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        Major depression occurs in 4.4% to 20% of the general population. Studies suggest that major depression is accompanied by immune dysregulation and activation of the inflammatory response system (IRS). Our objective was to quantitatively summarize the data on concentrations of specific cytokines in patients diagnosed with a major depressive episode and controls. We performed a meta-analysis of studies measuring cytokine concentration in patients with major depression, with a database search of the English literature (to August 2009) and a manual search of references. Twenty-four studies involving unstimulated measurements of cytokines in patients meeting DSM criteria for major depression were included in the meta-analysis; 13 for tumor necrosis factor (TNF)-alpha, 9 for interleukin (IL)-1beta, 16 for IL-6, 5 for IL-4, 5 for IL-2, 4 for IL-8, 6 for IL-10, and 4 for interferon (IFN)-gamma. There were significantly higher concentrations of TNF-alpha (p < .00001), weighted mean difference (WMD) (95% confidence interval) 3.97 pg/mL (2.24 to 5.71), in depressed subjects compared with control subjects (438 depressed/350 nondepressed). Also, IL-6 concentrations were significantly higher (p < .00001) in depressed subjects compared with control subjects (492 depressed/400 nondepressed) with an overall WMD of 1.78 pg/mL (1.23 to 2.33). There were no significant differences among depressed and nondepressed subjects for the other cytokines studied. This meta-analysis reports significantly higher concentrations of the proinflammatory cytokines TNF-alpha and IL-6 in depressed subjects compared with control subjects. While both positive and negative results have been reported in individual studies, this meta-analytic result strengthens evidence that depression is accompanied by activation of the IRS. Copyright 2010 Society of Biological Psychiatry. Published by Elsevier Inc. All rights reserved.
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          Depression is a risk factor for noncompliance with medical treatment: meta-analysis of the effects of anxiety and depression on patient adherence.

          Depression and anxiety are common in medical patients and are associated with diminished health status and increased health care utilization. This article presents a quantitative review and synthesis of studies correlating medical patients' treatment noncompliance with their anxiety and depression. Research on patient adherence catalogued on MEDLINE and PsychLit from January 1, 1968, through March 31, 1998, was examined, and studies were included in this review if they measured patient compliance and depression or anxiety (with n>10); involved a medical regimen recommended by a nonpsychiatrist physician to a patient not being treated for anxiety, depression, or a psychiatric illness; and measured the relationship between patient compliance and patient anxiety and/or depression (or provided data to calculate it). Twelve articles about depression and 13 about anxiety met the inclusion criteria. The associations between anxiety and noncompliance were variable, and their averages were small and nonsignificant. The relationship between depression and noncompliance, however, was substantial and significant, with an odds ratio of 3.03 (95% confidence interval, 1.96-4.89). Compared with nondepressed patients, the odds are 3 times greater that depressed patients will be noncompliant with medical treatment recommendations. Recommendations for future research include attention to causal inferences and exploration of mechanisms to explain the effects. Evidence of strong covariation of depression and medical noncompliance suggests the importance of recognizing depression as a risk factor for poor outcomes among patients who might not be adhering to medical advice.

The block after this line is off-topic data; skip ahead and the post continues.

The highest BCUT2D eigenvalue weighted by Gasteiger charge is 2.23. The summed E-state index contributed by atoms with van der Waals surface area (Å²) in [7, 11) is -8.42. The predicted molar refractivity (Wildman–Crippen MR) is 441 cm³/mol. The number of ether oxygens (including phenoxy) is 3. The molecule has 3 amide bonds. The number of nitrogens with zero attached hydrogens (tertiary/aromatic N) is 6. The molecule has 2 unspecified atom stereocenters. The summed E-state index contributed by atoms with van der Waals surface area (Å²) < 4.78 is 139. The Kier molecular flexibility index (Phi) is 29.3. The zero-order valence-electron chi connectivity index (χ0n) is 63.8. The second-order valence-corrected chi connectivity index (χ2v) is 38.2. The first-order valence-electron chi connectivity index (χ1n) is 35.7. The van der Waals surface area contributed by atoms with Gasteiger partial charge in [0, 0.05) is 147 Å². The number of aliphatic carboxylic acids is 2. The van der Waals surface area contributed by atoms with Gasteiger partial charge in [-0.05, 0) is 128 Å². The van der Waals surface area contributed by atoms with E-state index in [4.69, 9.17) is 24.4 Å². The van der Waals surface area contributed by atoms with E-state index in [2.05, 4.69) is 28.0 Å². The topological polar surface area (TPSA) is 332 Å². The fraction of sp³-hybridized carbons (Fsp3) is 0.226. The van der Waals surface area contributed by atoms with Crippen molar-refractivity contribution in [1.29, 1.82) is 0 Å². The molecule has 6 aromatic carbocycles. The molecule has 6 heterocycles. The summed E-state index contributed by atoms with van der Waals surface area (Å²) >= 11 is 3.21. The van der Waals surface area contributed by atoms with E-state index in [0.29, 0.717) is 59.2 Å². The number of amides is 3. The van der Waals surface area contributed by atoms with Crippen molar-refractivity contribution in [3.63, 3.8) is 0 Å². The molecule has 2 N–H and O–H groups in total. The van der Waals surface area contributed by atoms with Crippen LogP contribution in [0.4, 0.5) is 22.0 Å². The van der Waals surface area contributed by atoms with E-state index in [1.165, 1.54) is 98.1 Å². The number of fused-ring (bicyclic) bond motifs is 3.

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            Author and article information

            Affiliations
            Professor and Vice-Chair, Department of Psychiatry & Behavioral Sciences, University of Washington School of Medicine, Seattle, Washington, USA
            Author notes
            [* ] To whom correspondence should be addressed. E-mail: wkaton@ 123456u.wash ington.edu
            Contributors
            Professor and Vice-Chair, Department of Psychiatry & Behavioral Sciences, University of Washington School of Medicine, Seattle, Washington, USA
            Journal
            Dialogues Clin Neurosci
            Dialogues Clin Neurosci
            Dialogues in Clinical Neuroscience
            Les Laboratoires Servier (France )
            1294-8322
            1958-5969
            March 2011
            : 13
            : 1
            : 7-23
            3181964
            21485743
            Copyright: © 2011 LLS

            This is an open-access article distributed under the terms of the Creative Commons Attribution License ( http://creativecommons.org/licenses/by-nc-nd/3.0/), which permits unrestricted use, distribution, and reproduction in any medium, provided the original work is properly cited.

            Categories
            State of the Art

            Neurosciences

            diabetes, chronic medical illness, heart disease, depression